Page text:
But Atheism Isn’t a ‘Faith’…
As Lindsay articulated, there is a related concern that many atheists have about joining interfaith coalitions—that participating in interfaith work somehow bolsters religious privilege. And, all the more, that some will conflate atheists participating in interfaith work with the idea that atheism is “just another religion,” when some of the underlying values of a religious mindset are exactly what many atheists reject.
“In participating in interfaith coalitions, atheists are implicitly allowing atheism to be considered just another religion,” wrote Lindsay. I can only speak from my experience here, but I have been invited to address interfaith conferences and groups many times, and I often open with this line: “Let’s get one thing out of the way—atheism and humanism aren’t a religion.” Not once have I had anyone disagree with me.
To atheists concerned about being seen as “just another faith” and worried that interfaith isn’t an avenue for substantive discourse: I encourage you to give it a shot anyway, and be vocal about where you stand. I cannot begin to recount all of the times interfaith work has opened up a space for robust conversations on problematic religious practices and beliefs—in fact, it has been a hallmark of my experience working in the interfaith movement. All the more, it has allowed me to engage religious people about atheist identity and eradicate significant misconceptions about what atheism is and what it isn’t.
I regularly hear from atheist students who are leading the charge for interfaith cooperation on their campuses, and their experiences echo mine. I’ve spoken on the topic of atheism and interfaith work at fourteen colleges and universities in the last two months, which gave me many opportunities to see it in action. Last month, Tufts’ Freethought Society hosted a panel on the role of atheists in interfaith efforts. I was fortunate enough to sit on the panel alongside experienced interfaith activists like Rabbi Or Rose, Valarie Kaur, Jen Bailey, and Chris LaTondresse (with whom I later, over a beer, debated about the existence of Christ).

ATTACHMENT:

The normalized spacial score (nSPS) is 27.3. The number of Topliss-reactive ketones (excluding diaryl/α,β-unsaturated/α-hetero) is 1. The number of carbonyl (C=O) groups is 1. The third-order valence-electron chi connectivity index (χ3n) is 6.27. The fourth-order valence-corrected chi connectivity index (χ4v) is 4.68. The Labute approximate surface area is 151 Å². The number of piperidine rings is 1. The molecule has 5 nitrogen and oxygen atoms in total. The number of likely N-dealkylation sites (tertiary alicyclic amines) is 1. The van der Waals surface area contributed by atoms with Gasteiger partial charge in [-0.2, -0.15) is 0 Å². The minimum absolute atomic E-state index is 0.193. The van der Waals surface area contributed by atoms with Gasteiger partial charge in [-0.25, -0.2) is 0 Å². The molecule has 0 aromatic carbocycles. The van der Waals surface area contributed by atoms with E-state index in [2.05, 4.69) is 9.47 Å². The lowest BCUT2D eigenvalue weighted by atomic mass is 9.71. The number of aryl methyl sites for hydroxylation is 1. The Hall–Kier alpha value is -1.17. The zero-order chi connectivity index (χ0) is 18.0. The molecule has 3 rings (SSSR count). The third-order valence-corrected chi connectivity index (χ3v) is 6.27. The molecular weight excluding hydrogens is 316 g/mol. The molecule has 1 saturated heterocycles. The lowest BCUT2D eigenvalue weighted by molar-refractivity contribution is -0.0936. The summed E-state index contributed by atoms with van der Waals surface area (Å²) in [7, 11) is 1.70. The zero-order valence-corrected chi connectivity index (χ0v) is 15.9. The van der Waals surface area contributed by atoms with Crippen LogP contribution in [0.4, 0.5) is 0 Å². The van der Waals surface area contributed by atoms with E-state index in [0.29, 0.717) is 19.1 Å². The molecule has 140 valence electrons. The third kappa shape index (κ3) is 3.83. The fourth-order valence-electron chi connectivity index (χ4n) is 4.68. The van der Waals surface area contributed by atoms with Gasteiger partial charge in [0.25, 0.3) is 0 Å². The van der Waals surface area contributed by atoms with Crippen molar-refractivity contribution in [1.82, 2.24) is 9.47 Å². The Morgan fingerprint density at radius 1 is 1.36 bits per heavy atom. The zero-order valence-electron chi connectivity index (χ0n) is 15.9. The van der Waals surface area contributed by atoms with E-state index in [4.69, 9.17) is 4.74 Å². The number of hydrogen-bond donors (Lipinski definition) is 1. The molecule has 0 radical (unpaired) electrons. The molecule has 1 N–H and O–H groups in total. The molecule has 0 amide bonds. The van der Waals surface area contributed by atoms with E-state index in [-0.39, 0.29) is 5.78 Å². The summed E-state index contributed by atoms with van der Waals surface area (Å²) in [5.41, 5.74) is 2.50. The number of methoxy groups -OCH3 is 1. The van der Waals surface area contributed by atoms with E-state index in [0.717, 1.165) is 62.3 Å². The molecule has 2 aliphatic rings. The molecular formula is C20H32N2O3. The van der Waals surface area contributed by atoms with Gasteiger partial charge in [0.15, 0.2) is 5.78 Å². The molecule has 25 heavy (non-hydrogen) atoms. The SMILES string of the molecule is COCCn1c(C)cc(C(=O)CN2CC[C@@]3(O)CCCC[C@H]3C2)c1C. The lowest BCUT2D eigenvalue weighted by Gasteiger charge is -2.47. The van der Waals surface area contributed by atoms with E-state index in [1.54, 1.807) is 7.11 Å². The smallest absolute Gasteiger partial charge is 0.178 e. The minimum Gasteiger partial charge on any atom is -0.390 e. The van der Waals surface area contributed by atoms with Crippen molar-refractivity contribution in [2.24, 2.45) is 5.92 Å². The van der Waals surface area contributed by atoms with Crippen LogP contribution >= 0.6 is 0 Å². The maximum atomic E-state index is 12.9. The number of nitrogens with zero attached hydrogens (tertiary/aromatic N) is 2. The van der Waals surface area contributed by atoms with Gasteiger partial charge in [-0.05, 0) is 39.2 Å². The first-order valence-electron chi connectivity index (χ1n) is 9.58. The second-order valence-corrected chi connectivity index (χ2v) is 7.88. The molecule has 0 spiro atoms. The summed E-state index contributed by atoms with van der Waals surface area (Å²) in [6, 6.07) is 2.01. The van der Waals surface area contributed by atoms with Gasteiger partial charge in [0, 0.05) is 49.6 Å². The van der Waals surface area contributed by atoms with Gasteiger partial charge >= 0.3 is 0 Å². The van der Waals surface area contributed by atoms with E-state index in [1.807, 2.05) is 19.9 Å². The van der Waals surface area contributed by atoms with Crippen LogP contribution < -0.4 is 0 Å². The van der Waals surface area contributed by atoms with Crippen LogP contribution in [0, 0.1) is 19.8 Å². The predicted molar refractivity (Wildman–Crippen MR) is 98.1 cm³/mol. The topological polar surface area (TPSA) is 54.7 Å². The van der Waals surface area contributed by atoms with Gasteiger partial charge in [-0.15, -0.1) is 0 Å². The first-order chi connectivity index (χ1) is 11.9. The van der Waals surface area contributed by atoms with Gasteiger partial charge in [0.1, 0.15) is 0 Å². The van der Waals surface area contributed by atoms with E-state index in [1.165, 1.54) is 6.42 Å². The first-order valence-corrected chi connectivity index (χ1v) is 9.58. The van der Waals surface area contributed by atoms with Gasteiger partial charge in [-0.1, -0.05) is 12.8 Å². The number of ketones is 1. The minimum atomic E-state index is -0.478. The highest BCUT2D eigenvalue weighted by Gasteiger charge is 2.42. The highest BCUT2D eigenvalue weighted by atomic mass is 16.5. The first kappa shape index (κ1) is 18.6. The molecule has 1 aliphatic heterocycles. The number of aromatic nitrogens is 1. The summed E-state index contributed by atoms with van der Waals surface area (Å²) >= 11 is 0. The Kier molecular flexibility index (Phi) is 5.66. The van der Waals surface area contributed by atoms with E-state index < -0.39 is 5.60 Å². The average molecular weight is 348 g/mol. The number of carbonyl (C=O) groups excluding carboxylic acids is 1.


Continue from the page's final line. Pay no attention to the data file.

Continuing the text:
Eboo Patel, Founder and President of the Interfaith Youth Core (IFYC), created a video to kick off the event, and in it he said: “Interfaith work in America and the world is incomplete without the presence, the participation, and the contributions of Secular Humanists.” It couldn’t be any clearer that our perspective, with all of the challenge it may present to the religious, is wanted in interfaith work.
The question, then, is: will we take up the call? Or will we sit on the sidelines listing off reasons why we don’t belong?
An atheist blogger I really admire, Blag Hag author Jen McCreight, recently wrote that she has a problem with “the interfaith people who say the debaters and the intellectuals need to shut up and just sing kumbaya with religion.” Those people may exist, but I haven’t met many—and the only way to ensure that there is a place for compassionate but challenging discourse in interfaith work is for those who hold it in esteem to actually show up.
In my experience, interfaith work doesn’t require that people check their convictions at the door; it invites people to try to understand and humanize the other. It’s a worthy goal, and if the only thing keeping some atheists from participating is a semantic disagreement with the word “faith,” I think that is a missed opportunity.
Wondering if interfaith cooperation is more than just “kumbaya”? Try it out and let me know what you experience. Your conclusions about the importance of interfaith work very well might not match mine, but I’d love to get your feedback.
Based on my own work in the interfaith movement, I’m hopeful that other atheists will find themselves pleasantly surprised. As my mom always said when, as a child, I protested eating an unfamiliar food: “Don’t knock it til you try it.”
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